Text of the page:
First, about the dream, or at least the dream as a template for lots of dreams. In it, I find myself being pulled with unrelenting force into the surf, farther and farther from the shore and deeper and deeper water where I vainly try to feel for the welcome sandbar that I can then stand and get some rest. Sometimes, I get onto the sandbar, sometimes not quite ever. When I reach a sandbar, then my problem is, of course, returning to the beach. When I don’t, there is the desperate race against the current, time, and waning strength to reach the solid land. In time, I often “learn” the important solution to let the tide take me to the shore even if it doesn’t land me where I started. But not always. In the times when I fail to learn, I often wake as I’m drowning.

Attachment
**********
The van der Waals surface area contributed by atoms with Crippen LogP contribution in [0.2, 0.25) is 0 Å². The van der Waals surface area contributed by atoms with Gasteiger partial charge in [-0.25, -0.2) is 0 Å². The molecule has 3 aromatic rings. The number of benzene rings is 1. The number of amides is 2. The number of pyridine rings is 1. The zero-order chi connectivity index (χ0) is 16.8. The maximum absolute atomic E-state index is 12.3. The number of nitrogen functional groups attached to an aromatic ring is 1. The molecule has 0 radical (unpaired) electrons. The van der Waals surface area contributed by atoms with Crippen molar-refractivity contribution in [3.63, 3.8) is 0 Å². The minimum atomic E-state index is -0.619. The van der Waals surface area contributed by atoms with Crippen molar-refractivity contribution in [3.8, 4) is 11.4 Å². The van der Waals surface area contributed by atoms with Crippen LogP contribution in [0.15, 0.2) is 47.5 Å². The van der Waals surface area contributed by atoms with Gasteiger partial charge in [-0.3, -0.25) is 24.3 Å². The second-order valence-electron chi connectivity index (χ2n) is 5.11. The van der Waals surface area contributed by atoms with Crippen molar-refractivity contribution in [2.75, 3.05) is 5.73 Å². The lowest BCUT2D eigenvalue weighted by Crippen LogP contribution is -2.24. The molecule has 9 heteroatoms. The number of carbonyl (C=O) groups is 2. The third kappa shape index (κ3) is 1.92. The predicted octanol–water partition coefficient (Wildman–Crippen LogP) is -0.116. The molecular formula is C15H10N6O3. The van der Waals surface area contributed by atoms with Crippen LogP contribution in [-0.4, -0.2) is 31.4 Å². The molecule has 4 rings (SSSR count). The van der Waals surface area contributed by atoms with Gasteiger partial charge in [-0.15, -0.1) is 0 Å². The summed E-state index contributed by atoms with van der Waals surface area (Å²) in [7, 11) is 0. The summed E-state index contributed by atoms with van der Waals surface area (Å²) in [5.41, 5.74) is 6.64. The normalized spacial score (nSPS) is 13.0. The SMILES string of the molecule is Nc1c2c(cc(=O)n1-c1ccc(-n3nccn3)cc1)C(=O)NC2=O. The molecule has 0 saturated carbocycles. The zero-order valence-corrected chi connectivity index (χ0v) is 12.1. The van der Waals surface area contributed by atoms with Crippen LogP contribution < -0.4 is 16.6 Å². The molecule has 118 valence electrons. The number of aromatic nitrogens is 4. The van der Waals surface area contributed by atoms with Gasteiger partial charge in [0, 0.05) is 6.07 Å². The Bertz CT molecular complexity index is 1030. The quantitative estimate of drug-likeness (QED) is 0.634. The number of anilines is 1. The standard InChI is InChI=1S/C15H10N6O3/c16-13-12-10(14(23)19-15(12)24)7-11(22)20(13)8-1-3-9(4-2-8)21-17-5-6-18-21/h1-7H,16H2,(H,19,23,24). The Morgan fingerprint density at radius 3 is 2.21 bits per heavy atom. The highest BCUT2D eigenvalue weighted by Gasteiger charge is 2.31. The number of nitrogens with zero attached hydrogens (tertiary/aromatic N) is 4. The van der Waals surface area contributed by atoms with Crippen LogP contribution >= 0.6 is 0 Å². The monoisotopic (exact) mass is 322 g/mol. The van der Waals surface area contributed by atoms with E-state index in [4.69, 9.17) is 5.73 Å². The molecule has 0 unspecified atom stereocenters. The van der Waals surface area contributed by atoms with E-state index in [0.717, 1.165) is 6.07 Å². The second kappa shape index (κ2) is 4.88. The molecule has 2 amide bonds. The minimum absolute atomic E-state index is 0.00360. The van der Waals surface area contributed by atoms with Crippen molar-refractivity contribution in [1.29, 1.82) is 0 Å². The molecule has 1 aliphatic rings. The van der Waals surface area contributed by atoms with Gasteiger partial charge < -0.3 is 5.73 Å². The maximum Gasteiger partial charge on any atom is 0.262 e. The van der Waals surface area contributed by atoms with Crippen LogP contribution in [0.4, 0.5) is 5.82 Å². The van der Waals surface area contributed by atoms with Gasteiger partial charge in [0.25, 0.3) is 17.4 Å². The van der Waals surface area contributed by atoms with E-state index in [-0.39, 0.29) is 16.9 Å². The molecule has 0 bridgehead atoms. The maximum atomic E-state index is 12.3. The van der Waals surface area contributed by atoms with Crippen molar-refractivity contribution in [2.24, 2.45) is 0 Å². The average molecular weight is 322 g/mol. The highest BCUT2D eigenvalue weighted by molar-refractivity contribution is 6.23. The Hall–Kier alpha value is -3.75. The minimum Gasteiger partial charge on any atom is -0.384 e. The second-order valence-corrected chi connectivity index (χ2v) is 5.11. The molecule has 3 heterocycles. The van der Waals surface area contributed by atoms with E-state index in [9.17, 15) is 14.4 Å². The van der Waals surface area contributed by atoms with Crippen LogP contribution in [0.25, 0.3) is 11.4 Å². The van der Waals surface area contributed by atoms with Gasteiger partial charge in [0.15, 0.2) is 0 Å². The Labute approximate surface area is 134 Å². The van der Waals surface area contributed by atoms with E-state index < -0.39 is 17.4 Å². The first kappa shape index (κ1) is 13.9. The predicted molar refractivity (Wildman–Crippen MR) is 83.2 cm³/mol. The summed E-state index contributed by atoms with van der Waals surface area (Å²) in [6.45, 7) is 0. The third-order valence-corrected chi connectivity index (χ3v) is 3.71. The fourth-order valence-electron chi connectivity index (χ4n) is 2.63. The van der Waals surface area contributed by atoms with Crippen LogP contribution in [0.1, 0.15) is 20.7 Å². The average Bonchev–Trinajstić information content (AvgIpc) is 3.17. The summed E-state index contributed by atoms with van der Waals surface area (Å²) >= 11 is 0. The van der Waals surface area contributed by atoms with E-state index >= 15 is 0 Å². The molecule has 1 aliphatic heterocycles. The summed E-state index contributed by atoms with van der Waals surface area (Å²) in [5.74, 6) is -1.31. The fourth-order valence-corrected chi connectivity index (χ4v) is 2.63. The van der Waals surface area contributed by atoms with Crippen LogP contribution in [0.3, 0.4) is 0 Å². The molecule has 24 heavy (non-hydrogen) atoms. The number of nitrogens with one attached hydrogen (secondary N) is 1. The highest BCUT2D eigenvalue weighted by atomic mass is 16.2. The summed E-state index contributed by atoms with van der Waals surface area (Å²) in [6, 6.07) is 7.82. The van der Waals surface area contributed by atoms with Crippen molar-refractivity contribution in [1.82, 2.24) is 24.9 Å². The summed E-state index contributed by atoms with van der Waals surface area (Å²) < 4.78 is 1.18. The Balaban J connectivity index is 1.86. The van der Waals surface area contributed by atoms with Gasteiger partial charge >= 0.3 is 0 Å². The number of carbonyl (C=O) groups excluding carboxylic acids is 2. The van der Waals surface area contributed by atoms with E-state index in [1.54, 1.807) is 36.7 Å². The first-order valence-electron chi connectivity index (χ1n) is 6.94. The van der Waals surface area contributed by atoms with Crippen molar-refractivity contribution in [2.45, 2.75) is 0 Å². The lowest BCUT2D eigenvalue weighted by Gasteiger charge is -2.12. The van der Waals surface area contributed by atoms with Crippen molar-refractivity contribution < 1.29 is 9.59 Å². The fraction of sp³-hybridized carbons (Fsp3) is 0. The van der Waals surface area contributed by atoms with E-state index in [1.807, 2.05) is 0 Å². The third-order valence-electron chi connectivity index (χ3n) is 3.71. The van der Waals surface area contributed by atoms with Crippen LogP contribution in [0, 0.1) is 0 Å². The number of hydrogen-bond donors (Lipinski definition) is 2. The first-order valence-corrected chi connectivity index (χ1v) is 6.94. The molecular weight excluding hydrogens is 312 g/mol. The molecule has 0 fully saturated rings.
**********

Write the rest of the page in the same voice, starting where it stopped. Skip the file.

What is often different in this dream is the issue I am processing that may be represented. Determining this dream’s effect and the issue represented has been elusive. The sense of reaching safety, or failing, is what is usually left after the specifics. It seems straightforward that images are about being drawn from a place of relative safety, the hum of the road in the back seat of a car lulling me to sleep. And comfort. A time and space where both are suspended, no past to traumatize, no future yet to meet. . . . And then the abrupt chrashing of waves waking you into reality, the surf like claws dragging you into the challenge of an open sea where everything before you must be explored, the safety in a place, wthin the water, where you can stand and catch your bearings.
Or the realization that the sea is much too big to swim. That to find the shore at a different time and place is both possible and a chance to discover. Do you return from where you came? Walk further down the beach? Build a boat to take you out to sea?